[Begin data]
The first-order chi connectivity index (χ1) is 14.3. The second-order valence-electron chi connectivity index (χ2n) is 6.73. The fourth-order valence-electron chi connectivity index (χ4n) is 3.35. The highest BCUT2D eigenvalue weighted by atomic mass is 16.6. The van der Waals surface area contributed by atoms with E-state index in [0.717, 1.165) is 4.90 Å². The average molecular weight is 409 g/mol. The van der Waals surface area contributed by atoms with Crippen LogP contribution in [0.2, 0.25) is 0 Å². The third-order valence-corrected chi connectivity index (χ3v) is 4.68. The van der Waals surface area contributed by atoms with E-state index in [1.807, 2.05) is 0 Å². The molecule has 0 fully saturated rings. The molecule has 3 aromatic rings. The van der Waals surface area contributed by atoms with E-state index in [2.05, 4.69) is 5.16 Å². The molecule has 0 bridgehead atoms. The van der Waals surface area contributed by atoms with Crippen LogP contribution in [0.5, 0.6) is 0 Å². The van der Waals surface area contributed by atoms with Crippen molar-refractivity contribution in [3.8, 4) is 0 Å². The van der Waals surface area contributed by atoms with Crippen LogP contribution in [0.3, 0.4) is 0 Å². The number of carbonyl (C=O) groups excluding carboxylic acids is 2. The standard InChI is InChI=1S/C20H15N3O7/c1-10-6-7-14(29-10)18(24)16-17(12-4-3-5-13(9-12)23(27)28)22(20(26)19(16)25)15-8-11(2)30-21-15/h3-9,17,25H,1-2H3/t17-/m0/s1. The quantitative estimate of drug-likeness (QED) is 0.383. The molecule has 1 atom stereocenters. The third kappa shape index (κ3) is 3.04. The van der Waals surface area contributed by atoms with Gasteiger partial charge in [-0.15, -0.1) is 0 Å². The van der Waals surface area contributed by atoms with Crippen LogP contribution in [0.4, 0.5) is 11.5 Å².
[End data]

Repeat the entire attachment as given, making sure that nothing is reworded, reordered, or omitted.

The first-order chi connectivity index (χ1) is 14.3. The second-order valence-electron chi connectivity index (χ2n) is 6.73. The fourth-order valence-electron chi connectivity index (χ4n) is 3.35. The highest BCUT2D eigenvalue weighted by atomic mass is 16.6. The van der Waals surface area contributed by atoms with E-state index in [0.717, 1.165) is 4.90 Å². The average molecular weight is 409 g/mol. The van der Waals surface area contributed by atoms with Crippen LogP contribution in [0.2, 0.25) is 0 Å². The third-order valence-corrected chi connectivity index (χ3v) is 4.68. The van der Waals surface area contributed by atoms with E-state index in [1.807, 2.05) is 0 Å². The molecule has 0 fully saturated rings. The molecule has 3 aromatic rings. The van der Waals surface area contributed by atoms with E-state index in [2.05, 4.69) is 5.16 Å². The molecule has 0 bridgehead atoms. The van der Waals surface area contributed by atoms with Crippen LogP contribution in [0.5, 0.6) is 0 Å². The van der Waals surface area contributed by atoms with Crippen molar-refractivity contribution in [3.8, 4) is 0 Å². The van der Waals surface area contributed by atoms with Crippen LogP contribution in [0.3, 0.4) is 0 Å². The number of carbonyl (C=O) groups excluding carboxylic acids is 2. The standard InChI is InChI=1S/C20H15N3O7/c1-10-6-7-14(29-10)18(24)16-17(12-4-3-5-13(9-12)23(27)28)22(20(26)19(16)25)15-8-11(2)30-21-15/h3-9,17,25H,1-2H3/t17-/m0/s1. The quantitative estimate of drug-likeness (QED) is 0.383. The molecule has 1 atom stereocenters. The third kappa shape index (κ3) is 3.04. The van der Waals surface area contributed by atoms with Gasteiger partial charge in [-0.15, -0.1) is 0 Å². The van der Waals surface area contributed by atoms with Crippen LogP contribution in [0.4, 0.5) is 11.5 Å².